Queen Elizabeth II Botanic Park
Queen Elizabeth II Botanic Park Review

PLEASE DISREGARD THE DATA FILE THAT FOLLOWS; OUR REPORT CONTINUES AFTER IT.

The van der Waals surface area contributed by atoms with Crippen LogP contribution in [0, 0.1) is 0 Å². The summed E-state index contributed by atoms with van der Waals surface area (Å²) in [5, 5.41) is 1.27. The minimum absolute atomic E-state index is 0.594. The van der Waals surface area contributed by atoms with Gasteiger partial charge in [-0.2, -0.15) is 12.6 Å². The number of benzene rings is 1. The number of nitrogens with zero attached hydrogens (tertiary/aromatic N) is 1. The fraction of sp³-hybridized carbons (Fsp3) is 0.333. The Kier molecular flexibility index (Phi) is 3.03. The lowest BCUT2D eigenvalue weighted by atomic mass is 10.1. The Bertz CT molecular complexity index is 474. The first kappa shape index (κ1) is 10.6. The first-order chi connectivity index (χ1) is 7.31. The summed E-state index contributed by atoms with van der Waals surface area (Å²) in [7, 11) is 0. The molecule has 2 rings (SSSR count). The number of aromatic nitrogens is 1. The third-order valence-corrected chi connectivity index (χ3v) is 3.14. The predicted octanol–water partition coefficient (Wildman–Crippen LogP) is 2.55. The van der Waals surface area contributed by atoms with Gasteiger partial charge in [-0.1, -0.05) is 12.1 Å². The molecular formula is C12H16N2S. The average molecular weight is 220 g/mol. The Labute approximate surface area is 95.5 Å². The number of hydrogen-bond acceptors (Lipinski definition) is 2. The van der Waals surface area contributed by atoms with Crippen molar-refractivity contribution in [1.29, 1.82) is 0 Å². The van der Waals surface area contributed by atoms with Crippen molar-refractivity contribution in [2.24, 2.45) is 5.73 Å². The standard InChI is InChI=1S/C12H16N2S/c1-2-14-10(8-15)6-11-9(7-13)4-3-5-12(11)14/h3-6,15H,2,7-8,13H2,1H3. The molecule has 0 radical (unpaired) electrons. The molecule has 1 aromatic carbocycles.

This 65-acre wilderness preserve showcases a wide range of indigenous and nonindigenous tropical vegetation, approximately 2,000 species in total. Splendid sections include numerous water features from limpid lily ponds to cascades; a Heritage Garden with a traditional cottage and "caboose" (outside kitchen) that includes crops that might have been planted on Cayman a century ago; and a Floral Colour Garden arranged by color, the walkway wandering through sections of pink, red, orange, yellow, white, blue, mauve, lavender, and purple. A 2-acre lake and adjacent wetlands includes three islets that provide a habitat and breeding ground for native birds just as showy as the floral displays: green herons, black-necked stilts, American coots, blue-winged teal, cattle egrets, and rare West Indian whistling ducks. The nearly mile-long Woodland Trail encompasses every Cayman ecosystem from wetland to cactus thicket, buttonwood swamp to lofty woodland with imposing mahogany trees. You'll encounter birds, lizards, turtles, agoutis, and more, but the park's star residents are the protected endemic blue iguanas, found only in Grand Cayman. The world's most endangered iguana, they're the focus of the National Trust's Blue Iguana Recovery Program, a captive breeding and reintroduction facility. This section of the park is usually closed to the general public, though released "blue dragons" hang out in the vicinity. The Trust conducts 90-minute behind-the-scenes safaris Monday–Saturday at 11 am for $30.
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